All the Wrong Places: A Life Lost and Found
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Now Connors returns with the story of what drove him up the tower in the first place: the wilderness years he spent reeling in the wake of a family tragedy. This is an unforgettable account of grappling with a shattered sense of purpose, from his family's failing pig farm in Minnesota to a crack-addled Brooklyn neighborhood to the mountains of New Mexico, where he puts the pieces of his life back together. Like Cheryl Strayed's Wild, this is a finely wrought look back at wayward youth-and a redemptive story about discovering one's place in the world.
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ALL THE WRONG PLACES by Philip Connors | Kirkus Reviews
Browse Books. Now he tells the story of what made solitude on the mountain so attractive: the years he spent reeling in the wake of a fami The prize-winning author of Fire Season returns with the heartrending story of his troubled years of flight. Now he tells the story of what made solitude on the mountain so attractive: the years he spent reeling in the wake of a family tragedy. At the age of twenty-three, Connors was a young man on the make. He'd left behind the Minnesota pig farm on which he'd grown up and the brother with whom he'd never been especially close.
Then one phone call out of the blue changed everything. All the Wrong Places is a searingly honest account of the aftermath of his brother's shocking death, exploring both the pathos and the unlikely humor of a life unmoored by loss. Beginning with the otherworldly beauty of a hot-air-balloon ride over the skies of Albuquerque and ending in the wilderness of the American borderlands, this is the story of a man paying tribute to the dead by unconsciously willing himself into all the wrong places, whether at the copy desk of the Wall Street Journal , the gritty streets of Bed-Stuy in the s, or the smoking rubble of the World Trade Center.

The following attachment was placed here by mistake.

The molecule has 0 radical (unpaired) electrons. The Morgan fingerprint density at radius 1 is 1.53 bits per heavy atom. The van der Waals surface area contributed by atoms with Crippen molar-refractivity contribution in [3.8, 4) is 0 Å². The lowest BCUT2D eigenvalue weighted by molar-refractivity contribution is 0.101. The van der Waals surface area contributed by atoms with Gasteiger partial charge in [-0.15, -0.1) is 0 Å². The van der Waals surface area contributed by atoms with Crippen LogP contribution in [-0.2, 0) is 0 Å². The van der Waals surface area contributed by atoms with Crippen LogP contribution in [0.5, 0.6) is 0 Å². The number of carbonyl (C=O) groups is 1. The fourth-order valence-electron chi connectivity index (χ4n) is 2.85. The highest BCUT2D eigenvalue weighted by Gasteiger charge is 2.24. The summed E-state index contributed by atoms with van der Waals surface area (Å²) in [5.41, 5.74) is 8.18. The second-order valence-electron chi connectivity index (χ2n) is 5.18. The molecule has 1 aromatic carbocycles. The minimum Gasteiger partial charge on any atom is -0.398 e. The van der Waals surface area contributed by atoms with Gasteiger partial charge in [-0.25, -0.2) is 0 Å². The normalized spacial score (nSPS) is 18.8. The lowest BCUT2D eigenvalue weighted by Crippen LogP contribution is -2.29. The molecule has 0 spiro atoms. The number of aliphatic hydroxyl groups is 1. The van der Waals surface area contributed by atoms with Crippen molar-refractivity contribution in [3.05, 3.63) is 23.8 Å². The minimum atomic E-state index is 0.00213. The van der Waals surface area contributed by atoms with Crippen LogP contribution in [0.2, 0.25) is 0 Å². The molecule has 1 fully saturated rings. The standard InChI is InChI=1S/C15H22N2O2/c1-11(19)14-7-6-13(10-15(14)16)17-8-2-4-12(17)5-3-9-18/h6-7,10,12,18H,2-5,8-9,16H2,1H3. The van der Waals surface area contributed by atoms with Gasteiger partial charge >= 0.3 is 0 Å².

With ruthless clarity and a keen sense of the absurd, Connors slowly unmasks the truth about his brother and himself, to devastating effect. Like Cheryl Strayed's Wild , this is a powerful look back at wayward years—and a redemptive story about finding one's rightful home in the world. Get A Copy.
Hardcover , pages. Published February 16th by W. Norton Company. More Details Original Title.
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Community Reviews. Showing Rating details. More filters. Sort order. Feb 28, Perry rated it really liked it Shelves: nonfiction. Search to Make Sense of Brother's Suicide Makes for Moving Memoir A poignant memoir of the author's search for any semblance of sense in his younger brother's suicide. If there's a better description of life after the loss of a family member to suicide, of the grief that grips you, the gnawing need to understand why, the replays over and over of the Lasts conversation, visit, facial expression, shared moments of youth , of the empty place left in the soul that one tries to, but can not, fill, Search to Make Sense of Brother's Suicide Makes for Moving Memoir A poignant memoir of the author's search for any semblance of sense in his younger brother's suicide.
If there's a better description of life after the loss of a family member to suicide, of the grief that grips you, the gnawing need to understand why, the replays over and over of the Lasts conversation, visit, facial expression, shared moments of youth , of the empty place left in the soul that one tries to, but can not, fill, I'm fairly certain I cannot bear to read it. Connors, in graceful prose, provides a vivid and moving account of his inability to move past his brother's suicide: until he followed each last trace of the moments and days leading up to the gunshot wound to the temple, until he spoke to others who had seen or talked to his brother during those final hours, and tracked down photos from the police and read an autopsy report.
In short, the author had to satisfy himself that he could and would never know why his brother took his life. When he came to accept this, he found an inner peace because he was finally freed of the constant thoughts, guilt and feelings of emptiness within, left by the faults resulting from the suicide that turned his world on its head. The things Connors did, the places he worked all the wrong places and the people he met, all on his journey to self-revelation, acceptance and inner peace, add up to make this moving memoir a richly rewarding read.
Dec 14, Charlie rated it it was amazing Shelves: first-reads. AND thank you. This book is an unforgettable memoir. He holds nothing back and you wonder why in the world he let it all out. Friends, that's why this is truly a top notch story to read.